WOW Continues to Live Up to It's Name
If you’ve been to Annual Conference Session in Springfield, you can picture what the WOW youth rally is like, only with the lights turned way down, and the music turned way up. And more comedians. And audience participation. And inflatable competitions of athleticism.
So maybe it isn’t that much like Annual Conference Session. But one way the two events, both of which happen to be located at the Expo Center in Springfield, are alike is the top reason people say they enjoy attending the event – to experience the connectional church first-hand.
Cody Wesche, an 18-year-old from Central UMC in Kansas City, had been to WOW three times before. “I like gathering with youth from all-over Missouri,” he said.
Haley Mitchell from Kirkwood UMC echoed that sentiment. “I like seeing everyone coming together in one place,” she said.
Mekalah McKee of Richland UMC was attending WOW for the first time, and she wasn’t disappointed. “I came because I wanted to branch out with other youth who are wanting to get in touch with God,” she said. “It’s good to get away from our small town and see how others relate.”
Her friend Rachel Martin, also from Richland, likes the free-flowing nature of the event. “When the music opened the first session there were beach balls flying around, people going down front to dance, people circling the room in congo lines – it’s great how everyone can just do their own thing,” she said.
There were 190 Missouri Conference churches that sent 2,081 people to WOW January 24 – 25 this year. That’s more churches than last year’s 168, but slightly fewer people than last year’s 2,122, indicating smaller group sizes.
Grace UMC in Lee’s Summit had 23 youth and seven adults at WOW. Student ministry director Stephanie Smith has been participating in the event for several years. She said many of the same youth come back each year. She appreciates the work that goes into the event by the Conference Council on Youth Ministry (the primary organizers of the event) and the Conference staff.
“We let them work out all the details, and we just show up,” she said. “It’s been very nice.”
Will Rieneke, from Manchester UMC, was a CCYM youth worker at the event. He’s been to WOW several times, the last three as part of CCYM.
“This is a great opportunity for a lot of kids to find God,” he said.
Andrew Tucker of Wright City was another CCYM member on hand to make sure things were running smoothly. He likes the connection of the event.
“I like meeting up with others who share my faith, and just having fun with everyone,” he said.
Denis Banks was worship leader. He spoke to the theme for the event – Ascent.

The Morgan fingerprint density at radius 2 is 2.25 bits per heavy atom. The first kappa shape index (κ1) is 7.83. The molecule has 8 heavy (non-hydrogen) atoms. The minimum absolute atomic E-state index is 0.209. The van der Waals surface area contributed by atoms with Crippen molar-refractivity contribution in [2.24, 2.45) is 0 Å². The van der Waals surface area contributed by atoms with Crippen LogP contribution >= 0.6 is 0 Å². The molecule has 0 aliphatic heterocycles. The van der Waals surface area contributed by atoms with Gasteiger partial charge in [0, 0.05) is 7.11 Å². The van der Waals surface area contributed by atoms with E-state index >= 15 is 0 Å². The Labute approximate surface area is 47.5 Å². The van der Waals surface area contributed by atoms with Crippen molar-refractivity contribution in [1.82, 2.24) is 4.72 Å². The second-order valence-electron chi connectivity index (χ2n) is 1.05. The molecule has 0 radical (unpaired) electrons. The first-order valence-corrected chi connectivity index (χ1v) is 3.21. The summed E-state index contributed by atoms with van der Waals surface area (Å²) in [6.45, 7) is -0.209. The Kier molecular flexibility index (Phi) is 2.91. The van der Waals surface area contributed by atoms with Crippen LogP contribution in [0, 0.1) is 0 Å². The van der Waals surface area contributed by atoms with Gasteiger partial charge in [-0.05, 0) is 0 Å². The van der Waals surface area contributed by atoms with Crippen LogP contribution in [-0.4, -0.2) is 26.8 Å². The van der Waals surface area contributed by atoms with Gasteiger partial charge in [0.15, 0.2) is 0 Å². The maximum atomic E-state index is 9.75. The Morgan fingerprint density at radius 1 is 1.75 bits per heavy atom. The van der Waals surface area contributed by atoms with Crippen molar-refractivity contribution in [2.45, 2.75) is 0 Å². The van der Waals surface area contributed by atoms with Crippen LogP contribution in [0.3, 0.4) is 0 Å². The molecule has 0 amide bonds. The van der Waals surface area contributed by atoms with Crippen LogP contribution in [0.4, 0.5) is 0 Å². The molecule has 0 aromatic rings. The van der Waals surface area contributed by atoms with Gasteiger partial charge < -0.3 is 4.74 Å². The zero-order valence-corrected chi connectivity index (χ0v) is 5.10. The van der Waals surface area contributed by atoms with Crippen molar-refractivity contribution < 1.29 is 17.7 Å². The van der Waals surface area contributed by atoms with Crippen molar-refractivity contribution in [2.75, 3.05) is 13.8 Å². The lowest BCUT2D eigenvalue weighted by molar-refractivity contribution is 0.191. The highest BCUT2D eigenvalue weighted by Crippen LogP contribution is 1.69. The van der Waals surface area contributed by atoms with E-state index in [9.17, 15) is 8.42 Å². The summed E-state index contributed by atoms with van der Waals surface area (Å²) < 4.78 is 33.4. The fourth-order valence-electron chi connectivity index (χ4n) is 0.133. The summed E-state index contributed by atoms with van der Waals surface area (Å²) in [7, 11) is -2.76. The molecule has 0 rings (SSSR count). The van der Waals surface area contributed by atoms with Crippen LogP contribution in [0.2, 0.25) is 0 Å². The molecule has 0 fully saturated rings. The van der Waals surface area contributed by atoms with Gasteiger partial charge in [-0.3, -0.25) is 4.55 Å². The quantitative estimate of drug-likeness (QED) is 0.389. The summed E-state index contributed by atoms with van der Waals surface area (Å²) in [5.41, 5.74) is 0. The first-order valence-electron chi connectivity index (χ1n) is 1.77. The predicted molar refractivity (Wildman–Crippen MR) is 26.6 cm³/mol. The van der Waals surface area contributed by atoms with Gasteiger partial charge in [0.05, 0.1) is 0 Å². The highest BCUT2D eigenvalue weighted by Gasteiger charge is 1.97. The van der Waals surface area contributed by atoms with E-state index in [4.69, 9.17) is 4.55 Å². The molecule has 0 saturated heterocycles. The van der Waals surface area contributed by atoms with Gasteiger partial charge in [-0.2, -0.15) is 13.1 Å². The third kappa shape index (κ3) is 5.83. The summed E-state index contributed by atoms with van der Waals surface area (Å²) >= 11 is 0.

“To be a disciple of Jesus is to be a climber – it is to ascend,” Banks said in his opening talk. “Walking with God is an incredible adventure. I want this to be a fun weekend for you. I want it to be a celebration. I want you to ask ‘Who am I? What does God have in store for me?’ It’s not just getting there. It’s an incredible journey.”
Banks referred to the scripture Joshua 1: 9, which reads “I hereby command you: Be strong and courageous; do not be frightened or dismayed, for the Lord your God is with you wherever you go.” He ended his opening talk by singing verses from Psalm 121 and 122.
The WOW weekend offered multiple opportunities for the youth to split up into small workshop sessions. One session about going to college was offered by Rev. Lucas Endicott, director of the Center of Faith and Service at Central Methodist University in Fayette. Endicott confessed that although he graduated with a 4.0 grade point average, he sought out easy classes.
“When I look back at that time I think ‘What a waste’, because I wasn’t really trying at all,” he said. “You will learn a lot more from a difficult C than you do from an easy A.” He also encouraged the high school students to be mindful of their experience while in college.
“An important formation of self is occurring at this time,” he said. “You’ll have a long life ahead of you. Don’t rush it.”
Karen Hayden, Missouri Conference director of Pastoral Excellence, led workshops on answering the call to ministry for both youth and youth leaders. She referred to the scriptures 1 Samuel chapter 3, verses 3-10, and Luke chapter 19, verses 1-10.
“Think of someone who saw something in you that you weren’t aware of, someone who pushed you further,” Hayden said to the youth leaders. “What were that person’s attributes? My youth director always wanted me to be something bigger than what I saw for myself. “
Hayden expressed that it is important for the future of the church to have people step up to the task of encouraging people to consider ministry as a vocation.
“I wish we cared as much about recruiting into ministry as recruiting in sports,” she said. “I have a cousin who has been recruited by colleges since the sixth grade.”
Dr. Doug Samples, professor of Pastoral Ministry at Southern Nazarene University, was also leading workshops that addressed following God’s call. He discussed how reluctant Moses was to follow God’s call, arguing with God that he wasn’t suited to the task.
“I hope you understand that you are exactly who God designed you to be,” he said. “If you’re in God’s will today, you will find yourself in God’s will tomorrow.”